10.1 Why Audit?
The first step in developing an audit plan is to determine why you need to audit. Not every site does. As we've mentioned, there are two main reasons for auditing:
Once you've figured out why you want to implement auditing, deciding which objects to audit will be easier. Determining the purpose will also help you narrow your scope to avoid gathering too much superfluous information.
10.1.1 Auditing to Confirm Suspicions
One good reason for auditing is to confirm your suspicions that something or someone is causing a problem. For example, you might suspect that data is being deleted from a table that should not be losing any records. In order to determine whether or not this is the case, you could enable auditing to track deletions from that specific table. By limiting the scope of the audit, you get a much clearer picture of the specific activity you want to track. Having said that, we'll admit there are times when the suspicious activity may be so subtle that you must first enable general auditing and then, after you evaluate the audit results, narrow the auditing to better pinpoint the source of the problem. There is no rule that says you cannot enable one form of auditing for a period of time and then disable that auditing and enable another type.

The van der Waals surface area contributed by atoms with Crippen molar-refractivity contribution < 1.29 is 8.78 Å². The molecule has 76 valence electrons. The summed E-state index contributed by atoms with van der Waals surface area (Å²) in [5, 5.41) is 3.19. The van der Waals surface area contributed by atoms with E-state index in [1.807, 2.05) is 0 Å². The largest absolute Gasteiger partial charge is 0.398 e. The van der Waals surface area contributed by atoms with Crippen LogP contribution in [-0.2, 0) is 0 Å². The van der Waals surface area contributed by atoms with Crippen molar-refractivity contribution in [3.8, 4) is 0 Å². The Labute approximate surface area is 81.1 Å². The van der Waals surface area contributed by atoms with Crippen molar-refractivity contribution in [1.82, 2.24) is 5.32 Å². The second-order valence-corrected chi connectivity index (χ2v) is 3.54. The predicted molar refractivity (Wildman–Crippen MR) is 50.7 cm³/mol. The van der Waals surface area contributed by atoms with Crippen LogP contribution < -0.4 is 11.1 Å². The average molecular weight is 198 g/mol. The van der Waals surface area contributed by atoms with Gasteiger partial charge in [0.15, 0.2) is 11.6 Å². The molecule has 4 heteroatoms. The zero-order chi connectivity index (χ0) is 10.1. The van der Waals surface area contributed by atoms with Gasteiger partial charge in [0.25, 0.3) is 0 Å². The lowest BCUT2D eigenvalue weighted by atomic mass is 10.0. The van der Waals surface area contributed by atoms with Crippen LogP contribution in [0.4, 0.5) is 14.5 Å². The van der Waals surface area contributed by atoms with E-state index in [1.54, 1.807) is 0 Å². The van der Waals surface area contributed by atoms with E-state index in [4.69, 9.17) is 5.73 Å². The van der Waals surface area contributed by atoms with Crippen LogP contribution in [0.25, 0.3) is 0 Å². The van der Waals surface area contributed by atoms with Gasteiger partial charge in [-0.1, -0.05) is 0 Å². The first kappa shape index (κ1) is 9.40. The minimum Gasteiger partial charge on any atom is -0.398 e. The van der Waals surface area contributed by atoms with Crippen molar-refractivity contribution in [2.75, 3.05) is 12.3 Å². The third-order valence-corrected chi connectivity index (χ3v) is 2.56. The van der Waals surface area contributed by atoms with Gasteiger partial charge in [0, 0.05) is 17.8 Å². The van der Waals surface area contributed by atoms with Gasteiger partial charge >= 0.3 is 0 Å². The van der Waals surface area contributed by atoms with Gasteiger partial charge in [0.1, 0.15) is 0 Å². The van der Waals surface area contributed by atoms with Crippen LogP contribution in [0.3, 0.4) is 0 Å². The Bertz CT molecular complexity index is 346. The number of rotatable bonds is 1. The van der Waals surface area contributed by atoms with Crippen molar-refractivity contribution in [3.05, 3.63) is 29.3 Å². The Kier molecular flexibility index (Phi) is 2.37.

10.1.2 Auditing to Analyze Performance
If you are performing auditing to determine the volume of traffic interacting with specific areas of your database, we recommend you narrow the scope of your auditing to those specific areas that will provide you the information you are looking for. If you are interested in monitoring I/O, then enabling object monitoring will not accomplish your purpose. You should also audit over a set period of time to limit the volume of data collected. In this way, the information you've gathered will not get cluttered or overwhelmed with extra, unneeded data. Once you have gathered enough information to fulfill your auditing purposes, you can archive the audit information and purge it from the database audit history to free space in the system tablespace, as we describe in the next section.